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Browse the 1966 Encyclopaedia of New Zealand
Graphic: An Encyclopaedia of New Zealand 1966.


This information was published in 1966 in An Encyclopaedia of New Zealand, edited by A. H. McLintock. It has not been corrected and will not be updated.

Up-to-date information can be found elsewhere in Te Ara.



Types of Site

Several categories of site are recognised by archaeologists. They may occur either separately or together; close proximity, however, does not necessarily indicate an association in the past, for each site may have been used at a different time.

Pa “fortified villages” are usually built in places already well provided with natural defences: on hilltops, cliff edges and headlands, oxbow river bends, etc., with defensive earthworks (ditches and/or banks) across any accessible entrance. Wooden palisades usually surmounted the earthworks, but are now represented only by post holes and occasional pieces of charred or rotted wood. The area inside the defences is usually terraced, and often contains pits, working floors, ovens, and middens (though these can also occur separately).

Pits vary greatly in shape and size, but the majority are rectangular and between 5 and 20 ft long. Some were used for storage, while others appear to have been house sites, but the exact function of the majority is still a subject of controversy.

Working floors are areas where the Maori manufactured tools and ornaments of stone, bone, or wood. Worked flakes of these materials, together with finished and broken artefacts, may occur in great abundance.

Middens–“refuse heaps” of shells and/or bones are common indicators of Maori occupation, especially in coastal sandhills.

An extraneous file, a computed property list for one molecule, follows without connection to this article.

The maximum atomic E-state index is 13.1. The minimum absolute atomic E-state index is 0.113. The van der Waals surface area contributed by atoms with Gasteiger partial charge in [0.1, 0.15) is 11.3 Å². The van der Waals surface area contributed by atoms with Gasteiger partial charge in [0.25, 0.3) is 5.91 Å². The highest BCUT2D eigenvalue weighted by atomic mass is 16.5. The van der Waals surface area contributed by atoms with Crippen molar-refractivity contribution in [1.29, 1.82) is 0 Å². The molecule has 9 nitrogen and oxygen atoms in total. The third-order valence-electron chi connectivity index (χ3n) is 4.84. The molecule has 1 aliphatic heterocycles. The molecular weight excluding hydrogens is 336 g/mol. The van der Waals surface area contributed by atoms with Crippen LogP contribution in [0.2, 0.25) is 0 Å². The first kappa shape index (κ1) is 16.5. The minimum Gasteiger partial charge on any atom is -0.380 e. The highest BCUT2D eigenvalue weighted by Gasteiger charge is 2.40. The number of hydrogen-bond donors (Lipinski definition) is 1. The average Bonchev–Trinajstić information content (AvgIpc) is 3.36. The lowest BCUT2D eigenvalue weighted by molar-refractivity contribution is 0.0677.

Ovens, or hangi, are usually a few feet in diameter, containing shell or bone, together with charcoal and burnt oven stones.

Terraced habitation sites occur widely throughout New Zealand. Some are heavily fortified, while in others the terrace scarps provide the only protection. Agricultural terraces are also widespread. They vary considerably in size, but are usually more extensive and less regular than habitation terraces, and are often marked by the presence of a man-made gravel layer in the soil.

Caves, or rock shelters, often contain abundant evidence of habitation (middens, ovens, artefacts), of burials, and of artistic activity (rock paintings and carvings). Many rock shelters containing Maori art occur in South Canterbury. The drawings, executed in black, red, or yellow (or a combination of these), are stylised representations of men, animals, and everyday objects (spears, canoes, etc.). No reliable traditions concerning the drawings have been recorded; our understanding of them will depend on their artistic analysis, and on archaeological excavations of the shelters.

Quarries, the source of stone artefacts, occur only where the rock has desirable working qualities. Roughly shaped artefacts, flakes, and stone “anvils” and “hammers” may still be present.

Stone structures–walls, rows, and heaps–were usually formed when land was cleared for agriculture. Stones were also occasionally used in pa defences.

Swamps seem to have been used as storage places for precious wood carvings, either to cure and season them or to hide them in time of war.